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San Diego man is hoping to create positive ripples by making it easier to clean up parks

The spark for retired science teacher Gary Blume to start a volunteer trash pickup program came simply.

On a stroll through Liberty Station Park in San Diego in 2017, the bearded and bespectacled Blume saw garbage strewn about. It marred his mood.

“Seeing the litter kind of brought me down,” Blume said with smiling eyes during a recent walk through Allied Gardens Community Park. ”And then I just had the thought that I'm going to pick it up and throw it away and that made me feel better.”


When another person witnessed Blume’s civic act borne of frustration, and acknowledged it by thanking him, a seedling of an idea emerged.

“I realized that for them to thank me means they felt really good, which made me feel even better,” Blume said. “That's when this whole thing came together.”

The experience motivated Blume to start the Total Altruism Project, which encourages people at San Diego parks to pick up trash by placing litter grabbing sticks near garbage cans.

“A person, if they're walking in the park, can pick up one of these litter grabbing tools, pick up litter and put it in the net,” Blume said. “When they come to a trash can, they can deposit it.”

But probe a little deeper with Blume and the complexity surfaces. He reveals that the idea to encourage people to voluntarily remove litter from parks emerged just as he came to terms with a sometimes challenging relationship with his parents.


“I was looking at gratitude, and everything happens for a reason and following my heart, that's what I did,” Blume said. “And there has not been one barrier on this whole project. Doors opened.”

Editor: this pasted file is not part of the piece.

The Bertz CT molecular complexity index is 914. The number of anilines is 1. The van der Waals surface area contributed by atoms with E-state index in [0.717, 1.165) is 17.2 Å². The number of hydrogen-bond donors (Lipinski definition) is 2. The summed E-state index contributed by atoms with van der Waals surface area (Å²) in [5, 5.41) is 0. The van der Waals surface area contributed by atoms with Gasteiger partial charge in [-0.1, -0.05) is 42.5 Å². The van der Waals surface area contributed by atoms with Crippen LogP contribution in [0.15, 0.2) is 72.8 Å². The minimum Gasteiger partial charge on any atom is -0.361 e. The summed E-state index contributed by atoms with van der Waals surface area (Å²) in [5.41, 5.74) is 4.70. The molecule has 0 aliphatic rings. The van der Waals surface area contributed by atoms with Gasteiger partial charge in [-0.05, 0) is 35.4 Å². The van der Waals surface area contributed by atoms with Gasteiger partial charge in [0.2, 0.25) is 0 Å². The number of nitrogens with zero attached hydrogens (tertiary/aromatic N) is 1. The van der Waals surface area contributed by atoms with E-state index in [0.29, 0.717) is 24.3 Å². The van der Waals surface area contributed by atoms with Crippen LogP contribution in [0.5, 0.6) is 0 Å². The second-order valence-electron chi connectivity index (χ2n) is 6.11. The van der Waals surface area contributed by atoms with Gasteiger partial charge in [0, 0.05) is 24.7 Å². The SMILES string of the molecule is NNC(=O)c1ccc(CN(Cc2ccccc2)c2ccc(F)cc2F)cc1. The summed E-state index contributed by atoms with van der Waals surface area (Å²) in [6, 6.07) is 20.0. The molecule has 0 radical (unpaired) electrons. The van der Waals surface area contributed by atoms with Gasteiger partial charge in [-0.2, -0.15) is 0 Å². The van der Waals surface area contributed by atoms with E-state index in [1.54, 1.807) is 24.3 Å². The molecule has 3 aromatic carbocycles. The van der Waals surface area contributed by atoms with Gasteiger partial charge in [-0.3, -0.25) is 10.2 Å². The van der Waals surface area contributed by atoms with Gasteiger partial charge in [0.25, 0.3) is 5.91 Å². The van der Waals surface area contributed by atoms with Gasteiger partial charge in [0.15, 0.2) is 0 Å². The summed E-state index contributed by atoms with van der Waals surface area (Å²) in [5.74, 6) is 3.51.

Today, Blume has trash grabbers in four San Diego parks and has grand visions for the project.

“What I'm hoping is that word will get out and a large corporation will want to associate themselves with me and help me spread it throughout California, the U.S., and eventually the world,” Blume said. “I want people to realize that an individual person can really make an impact on the world by following their heart and doing good things. The smallest act of kindness, picking up a piece of litter, is having a ripple effect.”

He conceded that there are some people who are reluctant to pick up other people’s trash. But he adds there are many more who have “their heart in the right place.” Blume said as many as 15 groups have used the trash grabbers in one park in one day.

He himself still volunteers to remove garbage from parks, while he visits the spaces twice a week to make sure the trash grabbing tools are in place and working.

“It'd look pretty bad if I'm in charge of this and I pass the litter up,” he said.

He still feels the same excitement he did when he first started the Total Altruism Project.

 “I get goosebumps all the time from just talking about it,” he said.

These days he even ponders how the trash ended up in the parks he visits.

“Sometimes when you go through a field like this and you find a bandage or a hair tie, and you kind of wonder, you know, what athlete was here and what happened to loosen it,” Blume said. “But it’s still litter.”